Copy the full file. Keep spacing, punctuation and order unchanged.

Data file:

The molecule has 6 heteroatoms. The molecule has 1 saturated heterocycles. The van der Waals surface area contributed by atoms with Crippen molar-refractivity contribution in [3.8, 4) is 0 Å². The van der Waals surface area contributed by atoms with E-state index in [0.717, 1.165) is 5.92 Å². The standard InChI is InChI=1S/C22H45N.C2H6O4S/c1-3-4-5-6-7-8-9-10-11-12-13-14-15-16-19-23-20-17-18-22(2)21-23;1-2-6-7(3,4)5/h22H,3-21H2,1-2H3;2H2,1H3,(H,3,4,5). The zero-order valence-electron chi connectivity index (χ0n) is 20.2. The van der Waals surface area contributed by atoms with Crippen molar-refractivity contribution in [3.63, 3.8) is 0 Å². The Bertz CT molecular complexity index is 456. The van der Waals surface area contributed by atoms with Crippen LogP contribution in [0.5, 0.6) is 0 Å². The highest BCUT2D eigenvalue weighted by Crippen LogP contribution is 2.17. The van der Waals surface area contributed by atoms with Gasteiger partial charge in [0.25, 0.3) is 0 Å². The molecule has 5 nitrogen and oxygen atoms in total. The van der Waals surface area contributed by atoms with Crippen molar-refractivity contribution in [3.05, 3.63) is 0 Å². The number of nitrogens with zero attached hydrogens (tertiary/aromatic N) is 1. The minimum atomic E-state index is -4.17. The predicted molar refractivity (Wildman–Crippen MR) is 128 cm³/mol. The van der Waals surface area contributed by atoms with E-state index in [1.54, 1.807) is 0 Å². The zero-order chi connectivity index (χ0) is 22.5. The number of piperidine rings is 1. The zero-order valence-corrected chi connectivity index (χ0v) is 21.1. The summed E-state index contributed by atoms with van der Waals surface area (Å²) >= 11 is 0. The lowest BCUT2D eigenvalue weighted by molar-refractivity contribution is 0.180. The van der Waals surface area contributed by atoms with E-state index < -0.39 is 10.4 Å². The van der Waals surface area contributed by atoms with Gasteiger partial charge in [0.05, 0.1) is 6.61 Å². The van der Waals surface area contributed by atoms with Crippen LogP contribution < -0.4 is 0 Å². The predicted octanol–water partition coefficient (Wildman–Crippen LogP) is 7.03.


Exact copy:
The molecule has 6 heteroatoms. The molecule has 1 saturated heterocycles. The van der Waals surface area contributed by atoms with Crippen molar-refractivity contribution in [3.8, 4) is 0 Å². The van der Waals surface area contributed by atoms with E-state index in [0.717, 1.165) is 5.92 Å². The standard InChI is InChI=1S/C22H45N.C2H6O4S/c1-3-4-5-6-7-8-9-10-11-12-13-14-15-16-19-23-20-17-18-22(2)21-23;1-2-6-7(3,4)5/h22H,3-21H2,1-2H3;2H2,1H3,(H,3,4,5). The zero-order valence-electron chi connectivity index (χ0n) is 20.2. The van der Waals surface area contributed by atoms with Crippen molar-refractivity contribution in [3.63, 3.8) is 0 Å². The Bertz CT molecular complexity index is 456. The van der Waals surface area contributed by atoms with Crippen LogP contribution in [0.5, 0.6) is 0 Å². The highest BCUT2D eigenvalue weighted by Crippen LogP contribution is 2.17. The van der Waals surface area contributed by atoms with Gasteiger partial charge in [0.25, 0.3) is 0 Å². The molecule has 5 nitrogen and oxygen atoms in total. The van der Waals surface area contributed by atoms with Crippen molar-refractivity contribution in [3.05, 3.63) is 0 Å². The number of nitrogens with zero attached hydrogens (tertiary/aromatic N) is 1. The minimum atomic E-state index is -4.17. The predicted molar refractivity (Wildman–Crippen MR) is 128 cm³/mol. The van der Waals surface area contributed by atoms with E-state index in [1.54, 1.807) is 0 Å². The zero-order chi connectivity index (χ0) is 22.5. The number of piperidine rings is 1. The zero-order valence-corrected chi connectivity index (χ0v) is 21.1. The summed E-state index contributed by atoms with van der Waals surface area (Å²) >= 11 is 0. The lowest BCUT2D eigenvalue weighted by molar-refractivity contribution is 0.180. The van der Waals surface area contributed by atoms with E-state index < -0.39 is 10.4 Å². The van der Waals surface area contributed by atoms with Gasteiger partial charge in [0.05, 0.1) is 6.61 Å². The van der Waals surface area contributed by atoms with Crippen LogP contribution < -0.4 is 0 Å². The predicted octanol–water partition coefficient (Wildman–Crippen LogP) is 7.03.